Many European cities have reduced the number of areas open to vehicular traffic in recent years, citing environmental and socioeconomic reasons. Just last week, Madrid Mayor Manuela Carmena declared that the capital’s most bustling boulevard, Gran Vía, would be closed to cars by 2019. Carmena said business owners told her that when the road was closed to traffic, turnover increased by 15 percent. And Paris Mayor Anne Hidalgo has launched a campaign to reduce air pollution in the French capital: It was reported this week that she is advancing a plan to cut the number of cars in the city by half.
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By contrast, the Tel Aviv Municipality announced Monday that it is changing traffic patterns downtown – but only for 10 days. During the work to lower Dizengoff Square to street level, traffic will be severely restricted on King George and Arlosoroff streets. Additionally, the entrance to the city from Kaplan Street will be closed to traffic.
The municipality’s spokespeople stressed – in announcements and at events held ahead of the arrival of the bulldozers in the city center – that lowering Dizengoff Square is part of the vision to improve the public space for pedestrians.
Mayor Ron Huldai said several months ago that the elevated Dizengoff Square was a “symbol of past actions, when the worldview favored the private car and they took an urban street and turned it into a traffic exchange.
“Lowering the square to street level makes an important social statement, and its contribution to the public space will probably be very significant,” he added.
However, the move is very localized and partial. After lowering the square and completing roadworks, vehicular traffic will return to normal. Eventually, to add soot to injury, the new square will be hemmed in by a road and bike path.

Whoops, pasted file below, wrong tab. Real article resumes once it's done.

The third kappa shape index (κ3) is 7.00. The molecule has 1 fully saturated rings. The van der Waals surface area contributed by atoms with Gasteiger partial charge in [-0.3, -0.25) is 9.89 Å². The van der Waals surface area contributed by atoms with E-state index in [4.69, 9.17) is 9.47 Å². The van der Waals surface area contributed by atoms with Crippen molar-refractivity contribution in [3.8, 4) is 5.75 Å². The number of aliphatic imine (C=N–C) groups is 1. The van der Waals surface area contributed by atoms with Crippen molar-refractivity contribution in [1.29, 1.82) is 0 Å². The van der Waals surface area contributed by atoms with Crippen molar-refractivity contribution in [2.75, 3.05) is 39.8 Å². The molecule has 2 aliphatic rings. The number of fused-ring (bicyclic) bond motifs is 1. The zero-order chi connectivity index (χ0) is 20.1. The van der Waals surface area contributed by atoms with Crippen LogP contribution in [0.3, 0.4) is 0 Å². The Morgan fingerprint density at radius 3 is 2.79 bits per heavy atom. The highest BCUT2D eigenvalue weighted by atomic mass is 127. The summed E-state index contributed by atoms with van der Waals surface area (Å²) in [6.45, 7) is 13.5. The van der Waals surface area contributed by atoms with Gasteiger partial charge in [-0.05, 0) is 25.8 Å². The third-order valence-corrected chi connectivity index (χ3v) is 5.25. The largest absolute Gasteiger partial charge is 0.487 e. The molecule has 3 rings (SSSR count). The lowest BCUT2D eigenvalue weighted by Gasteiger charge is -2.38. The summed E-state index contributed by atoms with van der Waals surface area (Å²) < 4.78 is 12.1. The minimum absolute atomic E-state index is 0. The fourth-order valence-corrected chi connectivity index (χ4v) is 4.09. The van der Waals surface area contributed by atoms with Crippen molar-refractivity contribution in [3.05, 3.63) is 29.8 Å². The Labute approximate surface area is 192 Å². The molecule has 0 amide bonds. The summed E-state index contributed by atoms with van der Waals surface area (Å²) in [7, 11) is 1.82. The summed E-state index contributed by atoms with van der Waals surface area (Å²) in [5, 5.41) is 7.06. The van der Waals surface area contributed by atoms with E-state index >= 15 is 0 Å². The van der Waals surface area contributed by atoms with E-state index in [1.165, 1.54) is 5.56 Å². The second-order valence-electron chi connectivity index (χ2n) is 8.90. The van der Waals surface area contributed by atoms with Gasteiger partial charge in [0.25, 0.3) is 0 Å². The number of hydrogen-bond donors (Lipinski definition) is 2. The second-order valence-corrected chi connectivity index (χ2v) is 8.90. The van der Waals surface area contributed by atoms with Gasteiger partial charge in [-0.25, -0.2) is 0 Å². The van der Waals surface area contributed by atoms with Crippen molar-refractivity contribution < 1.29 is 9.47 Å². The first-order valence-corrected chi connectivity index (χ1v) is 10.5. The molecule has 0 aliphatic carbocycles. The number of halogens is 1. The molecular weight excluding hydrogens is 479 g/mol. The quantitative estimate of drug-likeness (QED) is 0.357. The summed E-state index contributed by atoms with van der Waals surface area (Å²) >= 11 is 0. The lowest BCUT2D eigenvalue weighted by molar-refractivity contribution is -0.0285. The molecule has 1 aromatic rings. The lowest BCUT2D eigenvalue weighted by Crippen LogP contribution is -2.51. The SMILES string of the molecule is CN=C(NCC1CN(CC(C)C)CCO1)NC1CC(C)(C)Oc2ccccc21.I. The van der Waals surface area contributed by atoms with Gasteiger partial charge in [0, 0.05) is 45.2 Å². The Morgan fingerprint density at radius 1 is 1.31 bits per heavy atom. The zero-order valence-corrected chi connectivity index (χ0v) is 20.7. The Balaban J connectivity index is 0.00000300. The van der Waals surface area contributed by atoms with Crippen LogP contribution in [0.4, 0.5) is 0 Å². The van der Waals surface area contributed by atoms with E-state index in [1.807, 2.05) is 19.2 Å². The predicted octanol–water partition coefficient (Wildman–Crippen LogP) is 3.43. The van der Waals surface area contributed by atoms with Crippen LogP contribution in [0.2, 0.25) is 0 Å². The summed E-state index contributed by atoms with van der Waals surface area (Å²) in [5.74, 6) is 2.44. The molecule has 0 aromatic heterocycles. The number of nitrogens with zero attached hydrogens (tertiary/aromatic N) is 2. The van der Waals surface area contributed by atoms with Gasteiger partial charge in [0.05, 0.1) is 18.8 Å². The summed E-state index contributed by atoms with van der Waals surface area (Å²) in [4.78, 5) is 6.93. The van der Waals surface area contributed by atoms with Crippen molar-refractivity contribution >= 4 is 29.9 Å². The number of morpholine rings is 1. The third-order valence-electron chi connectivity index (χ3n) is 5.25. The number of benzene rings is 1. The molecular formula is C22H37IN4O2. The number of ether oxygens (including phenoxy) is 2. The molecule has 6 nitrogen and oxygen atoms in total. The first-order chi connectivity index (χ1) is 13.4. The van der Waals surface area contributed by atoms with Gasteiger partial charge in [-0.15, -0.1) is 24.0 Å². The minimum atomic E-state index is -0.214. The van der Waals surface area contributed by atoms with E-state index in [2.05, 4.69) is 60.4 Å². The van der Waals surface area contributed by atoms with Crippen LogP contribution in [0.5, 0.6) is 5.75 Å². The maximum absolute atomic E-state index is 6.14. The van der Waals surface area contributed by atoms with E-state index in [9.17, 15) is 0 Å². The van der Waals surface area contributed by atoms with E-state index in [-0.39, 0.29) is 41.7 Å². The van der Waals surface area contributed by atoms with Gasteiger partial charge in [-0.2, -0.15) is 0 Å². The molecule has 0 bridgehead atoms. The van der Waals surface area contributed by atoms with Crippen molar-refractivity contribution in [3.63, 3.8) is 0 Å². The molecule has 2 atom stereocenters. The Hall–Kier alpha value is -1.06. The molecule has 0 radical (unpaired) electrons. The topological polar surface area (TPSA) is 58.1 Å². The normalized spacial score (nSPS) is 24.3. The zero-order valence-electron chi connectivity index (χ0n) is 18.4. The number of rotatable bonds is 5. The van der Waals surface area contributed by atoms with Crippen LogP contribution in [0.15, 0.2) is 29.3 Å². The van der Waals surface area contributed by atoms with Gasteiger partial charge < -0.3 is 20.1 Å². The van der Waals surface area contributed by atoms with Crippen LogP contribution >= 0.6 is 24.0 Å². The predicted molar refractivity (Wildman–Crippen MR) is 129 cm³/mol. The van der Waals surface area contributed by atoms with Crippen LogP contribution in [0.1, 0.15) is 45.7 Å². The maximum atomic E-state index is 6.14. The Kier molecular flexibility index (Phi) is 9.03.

In a recent blog, Tomer Chelouche – an urban studies researcher at Tel Aviv University – justifiably wondered why traffic jams in the city center aren’t permanent – if the whole idea is to restore the area for pedestrians. On tours he conducted at the square recently, Chelouche said that the city had adopted two contradictory approaches by lowering the square. “On the one hand, they want to make it easier for pedestrians who had a hard time climbing the elevated square; but on the other, they hem in the square with a bustling road,” he said. “So maybe now they won’t need to climb, but who, if anyone, will come to the new square if it is planned as an isolated traffic circle?”
What is currently going on in Tel Aviv is not a step toward fulfilling a green dream, but is instead the further escalation of a transportation catastrophe. There is massive construction of towers and underground parking garages in the city; parking has become free for residents in all areas, including on sidewalks.
During parts of the day, excavation work on the Tel Aviv light rail system has led to the closure of some traffic lanes. And now Dizengoff Square will be blessed with a bypass. But no significant step has been taken in parallel to reduce the entry of vehicles into the city center. These blows exacerbate the traffic jams as well as the nerves, put more distance between Huldai and his own vision, and inject more soot into residents’ lungs.
Lowering Dizengoff Square is meaningless if the municipality doesn’t plan in its place a space that is dedicated first and foremost to pedestrians. Lowering the square has no significance whatsoever as long as it is not accompanied by other brave steps by the mayor and the Transportation and Road Safety Ministry whose aim is to reduce the number of private cars passing through the bustling city.